Among the multitude of upcoming updates, it is worth highlighting a new feature that allows us to perform encrypted remote backups. Right now, backups are WhatsApp’s weak link.
While chat messages are protected through the use of end-to-end encryption backups, the backups are typically not encrypted. This applies to both the backups made on your devices and the most important Google Drive backups.
Of course, Google ends up encrypting the information, but anyone with access to your Google Drive account can access your data and read your chats. All law enforcement or government have to do is wait for your latest backup and subpoena Google and they would have just approved the end-to-end encryption touted by WhatsApp.
In fact, they don’t even have to go to Google. All it takes is access to their number and governments, even the dishonest or oppressive can get it easily. Then they can just reinstall WhatsApp, enter the OTP that will reach the new phone, restore your backup and read your messages, even previous messages.
According to WABetaInfo, this will soon be a thing of the past. In the near future, you will be given an option to configure encrypted backups. For this, to work you need to choose a password. Then your chats will be encrypted with this password. If you want to restore your backups, you will need to enter the password. Otherwise, you will not be able to restore your previous chats. Of course, the rogue nation police won’t have any concerns about beating up your password.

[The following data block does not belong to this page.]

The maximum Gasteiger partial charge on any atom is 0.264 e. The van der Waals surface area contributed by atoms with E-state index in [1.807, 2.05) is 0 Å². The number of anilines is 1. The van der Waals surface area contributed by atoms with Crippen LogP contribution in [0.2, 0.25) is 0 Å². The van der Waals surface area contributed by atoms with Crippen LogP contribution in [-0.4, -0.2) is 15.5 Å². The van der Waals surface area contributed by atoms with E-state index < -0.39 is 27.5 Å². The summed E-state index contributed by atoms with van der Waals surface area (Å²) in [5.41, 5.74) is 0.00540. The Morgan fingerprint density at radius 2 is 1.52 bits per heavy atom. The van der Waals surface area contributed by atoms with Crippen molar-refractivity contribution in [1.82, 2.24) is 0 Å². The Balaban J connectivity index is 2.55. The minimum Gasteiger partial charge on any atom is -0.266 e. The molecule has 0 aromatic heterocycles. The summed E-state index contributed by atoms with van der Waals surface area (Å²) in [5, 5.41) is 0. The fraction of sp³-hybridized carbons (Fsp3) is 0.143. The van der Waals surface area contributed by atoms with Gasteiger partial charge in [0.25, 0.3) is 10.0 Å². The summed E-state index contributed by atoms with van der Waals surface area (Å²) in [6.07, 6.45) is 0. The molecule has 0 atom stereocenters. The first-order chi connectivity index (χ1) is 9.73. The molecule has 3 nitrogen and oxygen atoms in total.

Another big update will finally make it possible to switch between iOS and Android. There is evidence that many wretched Apple users are stuck on this platform as it means the loss of their message history. That explains why some people keep buying iPhones. I’m kidding, but it’s true that you can’t switch to or from Android to or from an iOS device without losing your history.
Soon you will be able to migrate between iOS and Android
Now it seems that the method used to make this possible is the same technology that WhatsApp is actually using to actually support multiple devices.
According to WABetaInfo, you must first sync your messages with the cloud so that you can move your chats to another device. Then you can add a new device. Both new and old devices are synchronized.
Information about compatibility with different devices
Multi-device compatibility brings a number of complications, including removing the chat.
Specifically, what happens when I delete a chat on a device?
There are three rules for answering this question:
- If you delete a message on one device, the same chat on another device will not be deleted, even if they are synced
- If you delete a message using the “Delete All” option, it will be deleted from each paired device
- If you choose to delete for me, the message will not be deleted on the paired devices, only on the current device.
Device syncing is just as dangerous as WhatsApp Web in terms of privacy. It seems that WhatsApp is aware of the possibility that someone is secretly linking their device to their account and starting to spy on you. Maybe a jealous spouse.
To prevent this potential abuse, you will be notified if your account is linked to multiple devices. You also have the option to unlink these devices.
Few more changes
WhatsApp has also started payments in Brazil. This has the potential to be great, but it all depends on how the Brazilian government reacts.
The Indian government was startled by the monopoly potential of WhatsApp payments and quickly tried to neutralize them.
Another interesting development is a feature that allows you to review your voice messages before they are sent. Why the hell that just came out is incomprehensible to me.
We have all mistakenly sent imperfect audio messages because there really is no way to verify them. Lift your finger and WhatsApp pulls the trigger.